Alcohol, Tobacco Cause More Health Harm than Illegal Drugs

It’s smoking tobacco and drinking alcohol — and not taking illegal drugs — that pose the greatest risks to people’s health, a new international study contends.

It’s smoking tobacco and drinking alcohol — and not taking illegal drugs — that pose the greatest risks to people’s health, a new international study contends.

Researchers found that alcohol and tobacco use combined cost more than a quarter of a billion disability-adjusted life-years worldwide, while illegal drugs only accounted for tens of millions in comparison. Disability-adjusted life-years is a measurement of overall disease burden, expressed as the number of years lost due to ill health, disability or early death.

Worldwide, more than one in seven adults smoke tobacco, and one in five reports at least one occasion of heavy drinking in the past month, the review of 2015 data found.

Central, Eastern and Western Europe have the highest alcohol consumption per person, and the highest rates of heavy consumption among drinkers (50.5 percent, 48 percent, and just over 42 percent, respectively), according to the report.

Those same areas also have the highest rates of tobacco smoking — Eastern Europe 24.2 percent, Central Europe 23.7 percent, and Western Europe almost 21 percent.

Illicit drug use was far less common worldwide, with fewer than one in 20 people estimated to use marijuana in the past year, with much lower rates of use for amphetamines, opioids and cocaine, the researchers said.

But the United States and Canada had among the highest rates of dependence on marijuana (749 cases per 100,000 people), opioids (650 cases per 100,000) and cocaine (301 cases per 100,000), according to study co-author Robert West, of University College London, and colleagues.

In addition, Australia and New Zealand had the highest rate of amphetamine dependence (491.5 per 100,000 people), as well as high rates of dependence on marijuana (694 cases per 100,000 people), opioids (510 per 100,000) and cocaine use (160.5 per 100,000 people).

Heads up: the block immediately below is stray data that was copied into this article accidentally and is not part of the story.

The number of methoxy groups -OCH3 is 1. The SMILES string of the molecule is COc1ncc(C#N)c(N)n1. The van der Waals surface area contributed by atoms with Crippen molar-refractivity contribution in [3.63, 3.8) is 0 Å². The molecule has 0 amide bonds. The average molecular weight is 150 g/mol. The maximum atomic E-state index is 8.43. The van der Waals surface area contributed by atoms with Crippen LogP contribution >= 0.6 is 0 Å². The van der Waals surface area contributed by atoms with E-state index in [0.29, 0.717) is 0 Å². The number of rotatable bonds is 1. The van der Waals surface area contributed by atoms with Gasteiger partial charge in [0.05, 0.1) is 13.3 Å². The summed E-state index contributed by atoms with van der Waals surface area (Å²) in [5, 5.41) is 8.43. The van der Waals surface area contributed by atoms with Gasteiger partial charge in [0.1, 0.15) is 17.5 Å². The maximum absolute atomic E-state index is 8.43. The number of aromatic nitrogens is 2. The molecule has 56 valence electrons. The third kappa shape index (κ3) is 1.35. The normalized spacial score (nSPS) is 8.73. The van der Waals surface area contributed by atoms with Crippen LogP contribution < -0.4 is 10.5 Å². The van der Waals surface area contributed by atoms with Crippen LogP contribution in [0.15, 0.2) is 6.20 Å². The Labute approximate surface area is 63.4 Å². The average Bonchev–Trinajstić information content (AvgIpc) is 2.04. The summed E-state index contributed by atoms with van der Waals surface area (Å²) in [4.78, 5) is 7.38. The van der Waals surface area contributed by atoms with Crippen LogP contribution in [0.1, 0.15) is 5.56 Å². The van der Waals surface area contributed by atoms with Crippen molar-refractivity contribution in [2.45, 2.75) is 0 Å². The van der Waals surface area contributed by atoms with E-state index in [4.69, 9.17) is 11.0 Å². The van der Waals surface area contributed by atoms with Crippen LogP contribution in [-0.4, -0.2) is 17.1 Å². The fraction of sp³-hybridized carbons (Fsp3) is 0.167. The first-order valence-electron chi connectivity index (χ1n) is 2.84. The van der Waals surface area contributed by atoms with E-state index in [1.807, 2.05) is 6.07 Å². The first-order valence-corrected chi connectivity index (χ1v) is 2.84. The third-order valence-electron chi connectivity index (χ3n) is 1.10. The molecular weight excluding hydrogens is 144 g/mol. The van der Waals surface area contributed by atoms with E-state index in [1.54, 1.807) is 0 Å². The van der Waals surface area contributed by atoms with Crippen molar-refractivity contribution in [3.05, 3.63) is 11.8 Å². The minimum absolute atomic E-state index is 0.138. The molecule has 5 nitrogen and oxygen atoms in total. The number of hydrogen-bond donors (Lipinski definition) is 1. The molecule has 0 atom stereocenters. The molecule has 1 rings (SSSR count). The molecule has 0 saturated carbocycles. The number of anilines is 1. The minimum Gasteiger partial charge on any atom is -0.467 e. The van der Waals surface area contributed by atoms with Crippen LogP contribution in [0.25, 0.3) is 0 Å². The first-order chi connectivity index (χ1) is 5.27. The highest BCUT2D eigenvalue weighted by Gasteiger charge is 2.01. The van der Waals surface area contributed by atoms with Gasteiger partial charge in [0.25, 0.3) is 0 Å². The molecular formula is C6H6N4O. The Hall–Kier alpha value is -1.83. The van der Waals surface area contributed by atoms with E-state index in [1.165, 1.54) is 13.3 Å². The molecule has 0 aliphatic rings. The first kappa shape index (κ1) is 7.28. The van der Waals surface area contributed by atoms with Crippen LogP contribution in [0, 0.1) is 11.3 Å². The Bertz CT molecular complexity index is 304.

The study was published online May 11 in the journal Addiction.

In a related development, it was reported that many mental health and addiction treatment centers in the United States don’t help patients quit smoking, according to a new government study.

People with mental illness and/or drug or alcohol addiction are far more likely than others to smoke cigarettes. And they are more likely to die from a smoking-related illness than from a behavioral health condition, according to the report from the U.S. Centers for Disease Control and Prevention and the U.S. Substance Abuse and Mental Health Services Administration (SAMHSA).

But stop-smoking assistance is limited at behavioral health centers, said Corinne Graffunder, director of CDC’s Office on Smoking and Health.

“Many people with mental health and substance abuse disorders want to stop smoking and are able to quit, and can do it with help,” Graffunder said in a CDC news release.

“Too many smokers lack access to proven interventions that could ultimately help them quit smoking,” she added.

Analyzing 2016 data, the researchers found that only 49 percent of mental health treatment facilities were smoke-free. And about one-third of addiction treatment centers were smoke-free.

Edited by: JV Staff
(HealthDay News)

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